Sunday, May 24, 2015

Learning about Discrimination with the Sneetches

published on: 3/16/2007

Contributing Teacher(s): Marcia Sullivan

Subject Area: Guidance Program/Personal/Social Development

Grade Range: Lower Elementary (K-3)

Materials Needed:

  • paper stars
  • The Star Bellied Sneetches, by Dr. Seuss
  • various books on Martin Luther King Jr., Ruby Bridges, and Rosa Parks - (as available to the teacher)


  1. Students will gain an understanding of discrimintation, and how it effects people. They will learn about historical events and important people that helped to make an impact on civil rights in the United States.

Instructional Strategy: Evaluating Student Understanding

Process Standards:

  • Goal 3.1 identify problems and define their scope and elements
  • Goal 4.3 analyze the duties and responsibilities of individuals in societies

Content Standards:

  • Counseling/Guidance 2. Interacting with others in ways that respect individual and group differences

    Time Allowance: One day with follow up readings

    Description: This lesson was developed for Martin Luther King Jr. Day. By experiencing discrimination similar to the Sneetches in the famous Dr. Seuss story, students will discover how discrimination hurts and should be relinquished.

    Classroom Component:

    The purpose of this lesson is to help students gain empathy for people who are discriminated against due to physical traits. This lesson is used to lead into the understanding of Dr. Martin Luther King's goals of equality for all people.

    Begin the lesson by distributing stars to about 1/3 of the class, chosen randomly. The selected students will wear the stars throughout the day. These students will receive privileges such as being first to do certain activities, and being able to use various equipment and supplies in the classroom. The temperament of your class will determine the number and type of privileges the star students will receive. In past lessons I have marked the classroom drinking fountain with a sign that states "Stars Only.” I have excused the star people from various activities such as recording spelling words or completing given worksheets. I also make a point to acknowledge the "star people's" work and behavior. I generally proceed with this series of activities for the morning only, as students become quite vocal and often upset about how they are being treated. A word of caution: take care and watch your individual class carefully to monitor the extent of the activities.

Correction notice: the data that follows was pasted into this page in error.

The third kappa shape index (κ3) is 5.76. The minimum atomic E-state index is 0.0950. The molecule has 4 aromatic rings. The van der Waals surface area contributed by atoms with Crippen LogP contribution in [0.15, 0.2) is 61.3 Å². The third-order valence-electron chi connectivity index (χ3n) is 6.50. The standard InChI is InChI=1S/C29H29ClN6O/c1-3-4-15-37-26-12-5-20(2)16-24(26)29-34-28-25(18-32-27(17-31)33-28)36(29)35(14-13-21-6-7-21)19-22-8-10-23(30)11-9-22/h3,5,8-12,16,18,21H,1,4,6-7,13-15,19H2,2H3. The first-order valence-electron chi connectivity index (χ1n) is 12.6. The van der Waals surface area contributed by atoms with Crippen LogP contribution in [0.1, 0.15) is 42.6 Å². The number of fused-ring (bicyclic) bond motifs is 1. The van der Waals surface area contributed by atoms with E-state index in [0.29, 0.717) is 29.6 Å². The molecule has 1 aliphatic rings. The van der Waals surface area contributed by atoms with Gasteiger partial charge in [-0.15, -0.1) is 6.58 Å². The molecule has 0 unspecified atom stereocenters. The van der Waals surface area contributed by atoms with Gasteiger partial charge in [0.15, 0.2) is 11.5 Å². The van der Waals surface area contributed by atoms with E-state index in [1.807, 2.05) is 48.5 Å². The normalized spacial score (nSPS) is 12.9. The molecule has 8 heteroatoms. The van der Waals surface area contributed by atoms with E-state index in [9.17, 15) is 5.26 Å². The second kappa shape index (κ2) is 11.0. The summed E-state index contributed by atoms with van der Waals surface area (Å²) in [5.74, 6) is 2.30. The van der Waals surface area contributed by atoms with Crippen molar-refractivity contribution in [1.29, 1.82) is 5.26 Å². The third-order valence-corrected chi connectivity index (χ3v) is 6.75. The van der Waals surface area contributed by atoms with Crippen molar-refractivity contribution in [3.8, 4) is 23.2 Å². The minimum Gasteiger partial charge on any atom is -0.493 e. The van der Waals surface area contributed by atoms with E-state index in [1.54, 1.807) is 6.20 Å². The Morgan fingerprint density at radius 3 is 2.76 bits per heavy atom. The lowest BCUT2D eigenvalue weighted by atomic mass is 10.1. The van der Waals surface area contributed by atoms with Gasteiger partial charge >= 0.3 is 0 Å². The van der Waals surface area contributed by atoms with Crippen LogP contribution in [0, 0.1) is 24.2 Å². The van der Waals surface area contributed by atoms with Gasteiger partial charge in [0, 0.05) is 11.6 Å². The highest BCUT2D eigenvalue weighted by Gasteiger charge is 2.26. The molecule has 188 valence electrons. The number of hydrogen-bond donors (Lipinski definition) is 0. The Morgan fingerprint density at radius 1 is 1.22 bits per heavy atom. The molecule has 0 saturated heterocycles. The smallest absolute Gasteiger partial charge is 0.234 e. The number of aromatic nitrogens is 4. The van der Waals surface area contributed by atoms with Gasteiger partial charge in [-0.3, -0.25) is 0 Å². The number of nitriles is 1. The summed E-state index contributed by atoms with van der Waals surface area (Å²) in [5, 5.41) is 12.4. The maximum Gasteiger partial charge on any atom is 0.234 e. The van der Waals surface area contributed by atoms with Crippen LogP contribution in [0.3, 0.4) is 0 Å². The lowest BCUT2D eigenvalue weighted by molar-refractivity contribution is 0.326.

After lunch, I have the students complete the assessment of the activity expressing their feelings about how they were treated. This personal assessment evaluates the students' thoughts and feelings about this lesson. It could be easily adapted for use with younger students or students with special needs by using happy and sad faces to express their feelings and by having the students illustrate rather than write about their feelings. I have used this lesson with students as young as 1st grade and as old as 4th grade with positive results and amazing discussion.

    Upon completion of the assessment, I read The Star Bellied Sneetches, by Dr. Seuss. We then discuss our feelings and thoughts about having a star, or not having a star. We discuss what really makes a person important, and compare the discrimination that we felt to the discrimination that has taken place in our countries" history. Students also recognize through this lesson that discrimination is not only based on race, but can be due to physical features or disabilities.

    During the following days, I introduce the students to Martin Luther King Jr., Rosa Parks, and Ruby Bridges through books and websites, and we talk about events in their lives that helped to change history.

    Suggested Resources:

    What is it like to be a Sneetch? – Personal Assessment

    Circle the answer that tells about your experience.

    1. I had a star.





    1. I thought I was treated fairly.





    1. Everyone was nice to me.





    1. People were mean to me.





    1. Having a star made one person better than another.





    1. Having a star was not important.





    1. I got to do everything that everyone else did.





    1. I felt… (circle all the ways you felt )

    I want to tell you


    For additional information contact :
    Marcia Sullivan
    Espy Elem.
    Nixa R-II
    (417) 725-7440

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